cover image The Last Bookaneer

The Last Bookaneer

Matthew Pearl. Penguin Press, $27.95 (400p) ISBN 978-1-59420-492-0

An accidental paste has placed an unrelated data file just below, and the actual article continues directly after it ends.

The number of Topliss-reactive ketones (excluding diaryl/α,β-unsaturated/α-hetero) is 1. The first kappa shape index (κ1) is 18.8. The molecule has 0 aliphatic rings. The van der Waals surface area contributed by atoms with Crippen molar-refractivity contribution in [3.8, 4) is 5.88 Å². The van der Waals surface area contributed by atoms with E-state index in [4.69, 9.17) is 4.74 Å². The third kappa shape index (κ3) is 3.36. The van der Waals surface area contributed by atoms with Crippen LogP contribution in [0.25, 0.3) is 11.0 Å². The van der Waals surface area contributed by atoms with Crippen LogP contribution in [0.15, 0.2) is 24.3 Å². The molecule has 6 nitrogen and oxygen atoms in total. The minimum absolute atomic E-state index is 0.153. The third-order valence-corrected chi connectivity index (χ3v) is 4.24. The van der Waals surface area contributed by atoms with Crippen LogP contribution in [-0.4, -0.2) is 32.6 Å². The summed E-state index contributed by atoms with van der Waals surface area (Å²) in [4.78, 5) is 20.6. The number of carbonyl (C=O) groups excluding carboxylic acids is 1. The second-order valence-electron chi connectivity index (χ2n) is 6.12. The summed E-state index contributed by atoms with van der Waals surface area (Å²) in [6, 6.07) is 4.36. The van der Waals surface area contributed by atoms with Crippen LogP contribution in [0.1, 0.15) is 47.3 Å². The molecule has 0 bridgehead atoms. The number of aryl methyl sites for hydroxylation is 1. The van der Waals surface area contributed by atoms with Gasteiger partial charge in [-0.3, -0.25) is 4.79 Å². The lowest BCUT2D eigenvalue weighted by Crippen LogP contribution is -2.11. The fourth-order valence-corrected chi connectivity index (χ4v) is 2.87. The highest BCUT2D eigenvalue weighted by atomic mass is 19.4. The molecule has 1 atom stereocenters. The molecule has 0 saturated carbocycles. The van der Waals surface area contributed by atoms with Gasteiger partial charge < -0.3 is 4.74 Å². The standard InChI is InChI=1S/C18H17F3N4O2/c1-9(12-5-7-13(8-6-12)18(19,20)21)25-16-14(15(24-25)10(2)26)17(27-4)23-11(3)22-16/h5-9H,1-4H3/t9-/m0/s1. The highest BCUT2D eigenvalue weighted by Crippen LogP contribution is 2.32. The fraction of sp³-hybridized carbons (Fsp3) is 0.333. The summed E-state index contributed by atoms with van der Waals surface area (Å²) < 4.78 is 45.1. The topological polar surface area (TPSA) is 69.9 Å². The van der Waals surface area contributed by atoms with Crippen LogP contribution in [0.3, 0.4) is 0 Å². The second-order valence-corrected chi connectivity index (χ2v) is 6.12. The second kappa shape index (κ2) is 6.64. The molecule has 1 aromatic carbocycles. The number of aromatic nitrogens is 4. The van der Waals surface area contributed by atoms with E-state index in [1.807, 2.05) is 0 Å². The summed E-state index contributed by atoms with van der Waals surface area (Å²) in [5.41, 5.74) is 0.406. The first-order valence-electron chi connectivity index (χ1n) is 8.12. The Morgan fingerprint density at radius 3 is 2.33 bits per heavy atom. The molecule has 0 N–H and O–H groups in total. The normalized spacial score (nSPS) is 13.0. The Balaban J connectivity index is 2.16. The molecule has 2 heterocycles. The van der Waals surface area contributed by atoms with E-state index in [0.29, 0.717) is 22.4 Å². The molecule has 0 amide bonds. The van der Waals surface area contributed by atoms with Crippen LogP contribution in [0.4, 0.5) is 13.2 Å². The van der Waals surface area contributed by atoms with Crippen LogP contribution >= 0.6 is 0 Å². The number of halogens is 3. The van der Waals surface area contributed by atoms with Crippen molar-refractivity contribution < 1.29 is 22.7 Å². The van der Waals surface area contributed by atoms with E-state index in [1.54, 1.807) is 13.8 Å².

In the days before e-books, self-publishing, and fan fiction, publishing was an even riskier undertaking—or so Pearl (The Dante Club) makes an entertaining case for in his latest, ingenious literary caper. The author imagines the life of 19th-century manuscript thieves called bookaneers, who unscrupulously published others’ novels on their own, thereby depriving authors of their financial due. It is Pearl’s contention that a historical 1890s international copyright agreement would soon put an end to this illegal practice, and he imaginatively conjures up two such bookaneers, Pen Davenport and his assistant, Edgar Fergins, who embark on one last mission, traveling to Samoa to steal a dying Robert Louis Stevenson’s final manuscript, The Shovels of Newton French. Arriving at the author’s mountain compound, Davenport, in the guise of a travel writer, finds competition from a rival bookaneer named Belial, who is passing for a missionary. And so the race is on to take Stevenson’s purloined manuscript and return with it to New York before the new law goes into effect. But standing in the way of literary glory are cannibals, incarceration, German colonials, and a betrayal from beyond the grave. Pearl gives the bookaneers a lively fictitious history, including a flashback to the theft of Shelley’s Frankenstein, and populates it with a colorful cast of roguish characters, including Davenport’s former partner in crime, the lovely and enigmatic Kitten. In the end, this book is a loving testament to the enduring power of paper books. (May)